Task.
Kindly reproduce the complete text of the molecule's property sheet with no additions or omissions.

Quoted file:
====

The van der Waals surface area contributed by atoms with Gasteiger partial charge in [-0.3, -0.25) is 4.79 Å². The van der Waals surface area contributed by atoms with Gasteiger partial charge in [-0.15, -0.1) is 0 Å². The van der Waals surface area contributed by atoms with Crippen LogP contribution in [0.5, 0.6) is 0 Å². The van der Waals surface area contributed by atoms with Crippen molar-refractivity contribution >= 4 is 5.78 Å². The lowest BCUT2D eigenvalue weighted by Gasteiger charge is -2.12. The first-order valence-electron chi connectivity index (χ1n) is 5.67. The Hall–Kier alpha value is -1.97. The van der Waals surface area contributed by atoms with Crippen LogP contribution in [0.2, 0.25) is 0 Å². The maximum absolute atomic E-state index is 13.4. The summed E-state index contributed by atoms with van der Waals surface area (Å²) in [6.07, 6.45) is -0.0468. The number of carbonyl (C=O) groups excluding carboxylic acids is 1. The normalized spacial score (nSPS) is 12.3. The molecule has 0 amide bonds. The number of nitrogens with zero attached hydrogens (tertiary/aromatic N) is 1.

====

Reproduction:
The van der Waals surface area contributed by atoms with Gasteiger partial charge in [-0.3, -0.25) is 4.79 Å². The van der Waals surface area contributed by atoms with Gasteiger partial charge in [-0.15, -0.1) is 0 Å². The van der Waals surface area contributed by atoms with Crippen LogP contribution in [0.5, 0.6) is 0 Å². The van der Waals surface area contributed by atoms with Crippen molar-refractivity contribution >= 4 is 5.78 Å². The lowest BCUT2D eigenvalue weighted by Gasteiger charge is -2.12. The first-order valence-electron chi connectivity index (χ1n) is 5.67. The Hall–Kier alpha value is -1.97. The van der Waals surface area contributed by atoms with Crippen LogP contribution in [0.2, 0.25) is 0 Å². The maximum absolute atomic E-state index is 13.4. The summed E-state index contributed by atoms with van der Waals surface area (Å²) in [6.07, 6.45) is -0.0468. The number of carbonyl (C=O) groups excluding carboxylic acids is 1. The normalized spacial score (nSPS) is 12.3. The molecule has 0 amide bonds. The number of nitrogens with zero attached hydrogens (tertiary/aromatic N) is 1.